Lively, entertaining reviews of, and essays on, old and newer films and everything relating to them, written by professional author William Schoell.

Wednesday, January 2, 2008

MISSILE TO THE MOON


MISSILE TO THE MOON (1959). Director: Richard Cunha.

Missile to the Moon is one of a series of astronauts-encounter-beautiful-women-on-a-sinister-planet films of the fifties, which include Queen of Outer Space, Fire Maidens of Outer Space, and Cat-Women of the Moon (of which Missile is a loose remake). None of these would be considered great movies, but they are fun to watch if taken in the right spirit. For one thing, many critics over the years seem to have ignored the fact that these films – certainly Missile to the Moon – were made for juvenile audiences. Some critics, such as Bill Warren in his entertaining “Keep Watching the Skies!,” rant about the ineptitudes of the film and its dumb science, which seems besides the point when you consider that it is clearly a fantasy “comic book” movie geared for children. Missile is actually entertaining in its own dopey way, far more so than its model Cat-Women of the Moon. We have a collection of gorgeous women trapped in an oxygen-rich cavern inside the moon; a giant spider “dark monster” that eats sacrifices; rock monsters that blend in with cliff walls and then pull away to clunk after their victims; a cat-fight between the heroine and the moon bitch who has her eye on the hero; and the enormous bosom of said bitch Nina Bara, who stabs her leader (or “Lido”) in the back so that she can be ruler of the dying (all the men are gone) little moon community. Years before he made this film Richard Travis co-starred with Bette Davis in The Man Who Came to Dinner; his career went on a downslide that never quit (at least Jim Davis, who had been with Bette in Winter Meeting, eventually wound up on TV's Dallas). In Missile Travis plays a scientist who inadvertently goes along with his girlfriend (Cathy Downs), their colleague who built the rocketship, and two escaped convicts on a trip to the moon. Tommy Cook is fairly vivid as the nasty little Gary, and Gary Clarke is competent as his fellow jailbird, Lon. Laurie Mitchell, who played the Queen of Outer Space, has a small role in this and gets eaten by the unconvincing, wiggly prop spider and Marjorie Hellen, another one of the moon gals, betrays some sensitive acting skills that are generally unappreciated in movies like this. (Later she changed her name and became better known as Leslie Parrish.) Nina Bara chews up the scenery (some might say she acts with her breasts) but she's undeniably vital if not downright operatic. Travis merely proves that he really wasn't much of an actor. Several alleged beauty contest winners were chosen to fill out the cast but they are merely decorative; not one of them gets to say a line. Cathy Downs gets the best dialogue: Looking around at the gorgeous moon women, she says “ If I'd known there was going to be this kind of competition I'd have undressed for the occasion.” {DVD available from Image Entertainment. Includes some interesting publicity and backstage shots in a photo gallery extra.}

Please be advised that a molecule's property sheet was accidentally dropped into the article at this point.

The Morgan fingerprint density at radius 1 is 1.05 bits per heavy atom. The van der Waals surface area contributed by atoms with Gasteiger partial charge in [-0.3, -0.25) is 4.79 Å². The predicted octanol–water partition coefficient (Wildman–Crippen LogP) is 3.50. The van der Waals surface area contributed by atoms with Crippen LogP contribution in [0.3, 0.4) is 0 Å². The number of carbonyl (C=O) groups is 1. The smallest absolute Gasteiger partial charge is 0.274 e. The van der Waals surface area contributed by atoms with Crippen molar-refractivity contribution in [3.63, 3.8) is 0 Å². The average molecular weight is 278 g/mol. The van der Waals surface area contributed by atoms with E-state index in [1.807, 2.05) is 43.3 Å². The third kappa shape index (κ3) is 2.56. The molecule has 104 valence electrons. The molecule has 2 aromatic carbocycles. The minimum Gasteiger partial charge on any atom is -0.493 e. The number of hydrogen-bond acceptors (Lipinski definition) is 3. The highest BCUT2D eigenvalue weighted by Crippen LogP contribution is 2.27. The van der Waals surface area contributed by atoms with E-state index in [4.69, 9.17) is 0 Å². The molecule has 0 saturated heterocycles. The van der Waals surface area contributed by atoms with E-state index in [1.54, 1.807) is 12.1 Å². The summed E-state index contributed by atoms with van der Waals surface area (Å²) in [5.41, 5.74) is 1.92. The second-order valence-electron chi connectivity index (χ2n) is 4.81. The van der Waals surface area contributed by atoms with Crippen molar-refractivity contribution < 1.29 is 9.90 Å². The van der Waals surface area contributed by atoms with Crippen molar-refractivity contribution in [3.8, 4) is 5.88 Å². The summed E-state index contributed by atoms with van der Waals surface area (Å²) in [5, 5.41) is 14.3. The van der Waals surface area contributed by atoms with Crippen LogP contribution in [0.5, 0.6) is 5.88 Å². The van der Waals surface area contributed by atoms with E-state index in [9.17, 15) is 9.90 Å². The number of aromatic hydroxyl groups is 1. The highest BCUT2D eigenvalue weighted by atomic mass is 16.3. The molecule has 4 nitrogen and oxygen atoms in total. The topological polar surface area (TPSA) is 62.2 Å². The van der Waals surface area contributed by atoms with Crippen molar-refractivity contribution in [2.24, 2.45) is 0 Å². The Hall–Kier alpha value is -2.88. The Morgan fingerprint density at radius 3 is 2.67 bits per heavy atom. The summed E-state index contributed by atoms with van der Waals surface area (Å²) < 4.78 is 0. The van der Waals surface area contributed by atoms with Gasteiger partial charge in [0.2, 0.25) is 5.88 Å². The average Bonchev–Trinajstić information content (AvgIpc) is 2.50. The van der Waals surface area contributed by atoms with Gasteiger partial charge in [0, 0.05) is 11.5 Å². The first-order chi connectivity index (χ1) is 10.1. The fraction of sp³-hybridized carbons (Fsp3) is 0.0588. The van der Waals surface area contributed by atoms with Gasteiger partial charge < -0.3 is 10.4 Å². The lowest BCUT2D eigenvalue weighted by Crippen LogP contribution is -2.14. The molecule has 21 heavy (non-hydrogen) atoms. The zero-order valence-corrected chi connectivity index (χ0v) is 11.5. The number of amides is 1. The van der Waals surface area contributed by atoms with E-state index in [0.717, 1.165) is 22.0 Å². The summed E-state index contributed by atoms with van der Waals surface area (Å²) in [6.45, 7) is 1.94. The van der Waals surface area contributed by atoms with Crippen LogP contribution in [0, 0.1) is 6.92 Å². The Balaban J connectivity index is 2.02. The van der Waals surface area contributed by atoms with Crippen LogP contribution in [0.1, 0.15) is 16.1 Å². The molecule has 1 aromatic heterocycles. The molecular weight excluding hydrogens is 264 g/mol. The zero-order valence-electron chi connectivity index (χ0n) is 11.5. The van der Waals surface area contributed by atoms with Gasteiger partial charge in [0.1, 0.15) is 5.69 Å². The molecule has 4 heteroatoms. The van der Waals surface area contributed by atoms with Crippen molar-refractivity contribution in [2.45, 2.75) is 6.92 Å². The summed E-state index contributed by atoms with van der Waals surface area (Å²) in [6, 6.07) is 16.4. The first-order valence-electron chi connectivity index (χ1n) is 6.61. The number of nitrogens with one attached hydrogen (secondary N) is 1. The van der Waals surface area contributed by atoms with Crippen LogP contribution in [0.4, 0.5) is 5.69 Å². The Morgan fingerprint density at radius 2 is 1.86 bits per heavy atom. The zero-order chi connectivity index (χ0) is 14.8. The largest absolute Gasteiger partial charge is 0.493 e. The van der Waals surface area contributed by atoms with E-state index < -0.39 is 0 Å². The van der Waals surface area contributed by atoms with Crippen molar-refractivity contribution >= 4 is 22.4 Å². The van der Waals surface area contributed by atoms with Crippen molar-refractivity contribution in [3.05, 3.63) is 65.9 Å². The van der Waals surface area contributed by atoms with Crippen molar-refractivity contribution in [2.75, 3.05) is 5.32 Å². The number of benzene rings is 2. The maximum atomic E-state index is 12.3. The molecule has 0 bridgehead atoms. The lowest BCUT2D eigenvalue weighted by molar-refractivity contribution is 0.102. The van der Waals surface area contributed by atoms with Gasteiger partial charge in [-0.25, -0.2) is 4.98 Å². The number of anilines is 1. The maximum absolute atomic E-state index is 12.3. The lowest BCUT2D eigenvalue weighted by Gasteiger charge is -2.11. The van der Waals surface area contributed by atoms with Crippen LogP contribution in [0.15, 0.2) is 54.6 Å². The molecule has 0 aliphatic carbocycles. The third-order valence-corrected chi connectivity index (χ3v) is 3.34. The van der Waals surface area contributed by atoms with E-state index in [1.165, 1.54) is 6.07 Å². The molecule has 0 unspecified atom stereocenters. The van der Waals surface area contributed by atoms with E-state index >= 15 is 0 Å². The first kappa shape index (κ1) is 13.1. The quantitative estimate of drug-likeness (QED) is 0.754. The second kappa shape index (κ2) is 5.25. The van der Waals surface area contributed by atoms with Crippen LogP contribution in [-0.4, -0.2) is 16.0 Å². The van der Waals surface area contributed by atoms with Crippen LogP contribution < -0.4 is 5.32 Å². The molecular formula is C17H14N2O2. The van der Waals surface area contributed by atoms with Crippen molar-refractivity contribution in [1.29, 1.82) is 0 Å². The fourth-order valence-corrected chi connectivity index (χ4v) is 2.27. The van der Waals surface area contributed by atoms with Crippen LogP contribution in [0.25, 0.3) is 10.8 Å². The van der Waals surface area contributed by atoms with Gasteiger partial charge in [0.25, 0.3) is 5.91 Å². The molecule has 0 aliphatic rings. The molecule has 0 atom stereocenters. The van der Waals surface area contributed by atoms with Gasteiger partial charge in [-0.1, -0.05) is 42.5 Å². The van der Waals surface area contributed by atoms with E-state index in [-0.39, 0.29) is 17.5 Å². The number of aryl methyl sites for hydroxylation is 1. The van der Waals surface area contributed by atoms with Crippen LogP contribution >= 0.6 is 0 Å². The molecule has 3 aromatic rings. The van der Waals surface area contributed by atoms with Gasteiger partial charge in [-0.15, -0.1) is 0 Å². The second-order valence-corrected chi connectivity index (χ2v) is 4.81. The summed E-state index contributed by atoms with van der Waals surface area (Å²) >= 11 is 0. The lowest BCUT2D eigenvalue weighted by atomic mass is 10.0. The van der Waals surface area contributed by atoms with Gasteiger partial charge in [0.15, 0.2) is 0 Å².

Verdict: Entertaining nonsense. **1/2.

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